By Royal Blood
Released on 25th August 'Royal Blood' is the self-titled debut album from Brighton rockers Mike Kerr and Ben Thatcher.
Following in the footsteps of other great rock duos such as Black Keys, White Stripes and more recently White Miles these guys successfully manage to sound like an epic 3 or 4 piece rock band. This is no mean feat when you consider how difficult it is to make a bass guitar sound like both a bass and lead guitar at the same time.
Bassist Mike Kerr must have spent many an hour in his bedroom developing this skill because he manages to pull it off with seemingly effortlessly ease whilst belting out the lyrics at the same time. I bet he's one of those guys who can pat his head with one hand whilst rubbing his tummy with the other.
Royal Blood have much to live up to after the hype surrounding this album. Travel on the London underground and you will see posters a plenty proclaiming "The best rock album in years" - Q Magazine and "Louder than cannons" - NME. Unlike the good folk at NME I haven't stood next to any artillery and whist this is certainly a loud album it's not Motorhead. Here at LMS we tend to be a bit more measured in our reviews and although this is a very good album it's not "the best" rock album.
Opening up proceedings is 'Out Of The Black' and here's where the head scratching begins. There is a definite disconnect between the great sound coming from the instruments and Kerr's thin tone of voice. Sure, he can belt out the notes but he needs to develop an ugliness to match the lyrical content of his songs. There's no menace or character in here. Pop singers may sing in-tune and soul singers may sing with, well, soul but good rock singers have at their core an emotional power that connects them to their lyrics.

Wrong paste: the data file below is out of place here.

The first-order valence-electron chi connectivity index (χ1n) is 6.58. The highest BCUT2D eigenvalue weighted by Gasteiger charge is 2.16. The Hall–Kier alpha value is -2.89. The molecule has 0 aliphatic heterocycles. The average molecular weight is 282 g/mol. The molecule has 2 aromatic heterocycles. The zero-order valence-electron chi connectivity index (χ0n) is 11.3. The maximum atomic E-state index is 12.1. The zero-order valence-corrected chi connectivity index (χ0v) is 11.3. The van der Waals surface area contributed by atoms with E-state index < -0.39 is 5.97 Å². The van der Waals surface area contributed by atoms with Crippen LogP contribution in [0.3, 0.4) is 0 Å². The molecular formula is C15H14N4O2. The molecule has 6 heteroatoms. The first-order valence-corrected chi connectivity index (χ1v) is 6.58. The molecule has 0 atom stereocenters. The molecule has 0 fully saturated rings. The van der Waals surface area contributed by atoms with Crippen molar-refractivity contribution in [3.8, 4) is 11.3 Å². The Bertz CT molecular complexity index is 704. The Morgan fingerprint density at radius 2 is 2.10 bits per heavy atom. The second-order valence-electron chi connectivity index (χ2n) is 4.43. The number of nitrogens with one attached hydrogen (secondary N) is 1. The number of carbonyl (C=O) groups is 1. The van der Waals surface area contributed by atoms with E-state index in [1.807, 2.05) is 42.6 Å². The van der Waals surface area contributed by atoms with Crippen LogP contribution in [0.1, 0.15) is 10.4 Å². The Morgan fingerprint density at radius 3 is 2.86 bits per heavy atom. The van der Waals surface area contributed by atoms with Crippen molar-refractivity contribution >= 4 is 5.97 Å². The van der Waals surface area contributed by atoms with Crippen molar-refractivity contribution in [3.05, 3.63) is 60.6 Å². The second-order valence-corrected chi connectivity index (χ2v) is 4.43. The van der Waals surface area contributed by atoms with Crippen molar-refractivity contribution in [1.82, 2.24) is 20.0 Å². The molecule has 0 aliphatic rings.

The second track is 'Come On Over'. This has an amazing bass line that rasps like a meat grinder in need of a service. It's bold, adrenalin pumping stuff and you can feel the circle pit forming around you.
Up next is 'Figure It Out' with its bouncy rhythm and catchy lyrics. The fourth track is the Muse sounding 'You Can Be So Cruel'. Matt Bellamy himself would have been proud to have crafted such a song.
Midway through the album is 'Little Monster'; the band's best known number to date. This is a crowd pleasing, pace shifting, riff blasting, monolithic song that showcases all that is good about Royal Blood.
The album draws to a conclusion with 'Ten Tonne Skeleton' and finally 'Better Strangers' both of which handle pain and sweetness in the same measure.
I'm sure all 10 tracks will play well live, and British fans won't have to wait long. Royal Blood tour the UK in October and November.